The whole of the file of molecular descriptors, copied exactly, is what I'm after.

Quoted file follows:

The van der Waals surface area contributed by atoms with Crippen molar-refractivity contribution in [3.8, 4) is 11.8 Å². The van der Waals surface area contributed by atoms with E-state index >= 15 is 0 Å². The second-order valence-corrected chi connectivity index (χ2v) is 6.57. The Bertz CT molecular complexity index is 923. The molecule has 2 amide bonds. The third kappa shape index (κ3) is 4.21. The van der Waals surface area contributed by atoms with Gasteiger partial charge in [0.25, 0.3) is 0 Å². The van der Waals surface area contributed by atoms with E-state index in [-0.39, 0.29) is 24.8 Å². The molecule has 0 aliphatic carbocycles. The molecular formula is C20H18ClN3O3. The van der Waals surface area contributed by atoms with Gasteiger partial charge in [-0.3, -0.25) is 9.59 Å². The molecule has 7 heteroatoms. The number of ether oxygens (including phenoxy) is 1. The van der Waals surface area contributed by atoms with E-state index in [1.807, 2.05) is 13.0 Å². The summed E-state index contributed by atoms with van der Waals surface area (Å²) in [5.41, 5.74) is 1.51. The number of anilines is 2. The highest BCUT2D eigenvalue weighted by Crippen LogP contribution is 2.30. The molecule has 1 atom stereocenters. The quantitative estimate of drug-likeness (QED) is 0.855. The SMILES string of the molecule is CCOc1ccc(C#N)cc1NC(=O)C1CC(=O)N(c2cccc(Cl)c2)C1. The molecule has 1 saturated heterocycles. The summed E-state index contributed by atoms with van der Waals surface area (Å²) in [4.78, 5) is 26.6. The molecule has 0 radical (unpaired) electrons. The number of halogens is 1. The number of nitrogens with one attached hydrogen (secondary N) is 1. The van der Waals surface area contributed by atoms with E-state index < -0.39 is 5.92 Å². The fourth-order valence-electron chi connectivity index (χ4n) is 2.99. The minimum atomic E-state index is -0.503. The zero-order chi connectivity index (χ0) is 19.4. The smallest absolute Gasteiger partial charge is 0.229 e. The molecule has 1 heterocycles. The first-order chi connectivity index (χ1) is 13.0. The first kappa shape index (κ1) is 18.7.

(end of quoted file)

The van der Waals surface area contributed by atoms with Crippen molar-refractivity contribution in [3.8, 4) is 11.8 Å². The van der Waals surface area contributed by atoms with E-state index >= 15 is 0 Å². The second-order valence-corrected chi connectivity index (χ2v) is 6.57. The Bertz CT molecular complexity index is 923. The molecule has 2 amide bonds. The third kappa shape index (κ3) is 4.21. The van der Waals surface area contributed by atoms with Gasteiger partial charge in [0.25, 0.3) is 0 Å². The van der Waals surface area contributed by atoms with E-state index in [-0.39, 0.29) is 24.8 Å². The molecule has 0 aliphatic carbocycles. The molecular formula is C20H18ClN3O3. The van der Waals surface area contributed by atoms with Gasteiger partial charge in [-0.3, -0.25) is 9.59 Å². The molecule has 7 heteroatoms. The number of ether oxygens (including phenoxy) is 1. The van der Waals surface area contributed by atoms with E-state index in [1.807, 2.05) is 13.0 Å². The summed E-state index contributed by atoms with van der Waals surface area (Å²) in [5.41, 5.74) is 1.51. The number of anilines is 2. The highest BCUT2D eigenvalue weighted by Crippen LogP contribution is 2.30. The molecule has 1 atom stereocenters. The quantitative estimate of drug-likeness (QED) is 0.855. The SMILES string of the molecule is CCOc1ccc(C#N)cc1NC(=O)C1CC(=O)N(c2cccc(Cl)c2)C1. The molecule has 1 saturated heterocycles. The summed E-state index contributed by atoms with van der Waals surface area (Å²) in [4.78, 5) is 26.6. The molecule has 0 radical (unpaired) electrons. The number of halogens is 1. The number of nitrogens with one attached hydrogen (secondary N) is 1. The van der Waals surface area contributed by atoms with E-state index < -0.39 is 5.92 Å². The fourth-order valence-electron chi connectivity index (χ4n) is 2.99. The minimum atomic E-state index is -0.503. The zero-order chi connectivity index (χ0) is 19.4. The smallest absolute Gasteiger partial charge is 0.229 e. The molecule has 1 heterocycles. The first-order chi connectivity index (χ1) is 13.0. The first kappa shape index (κ1) is 18.7.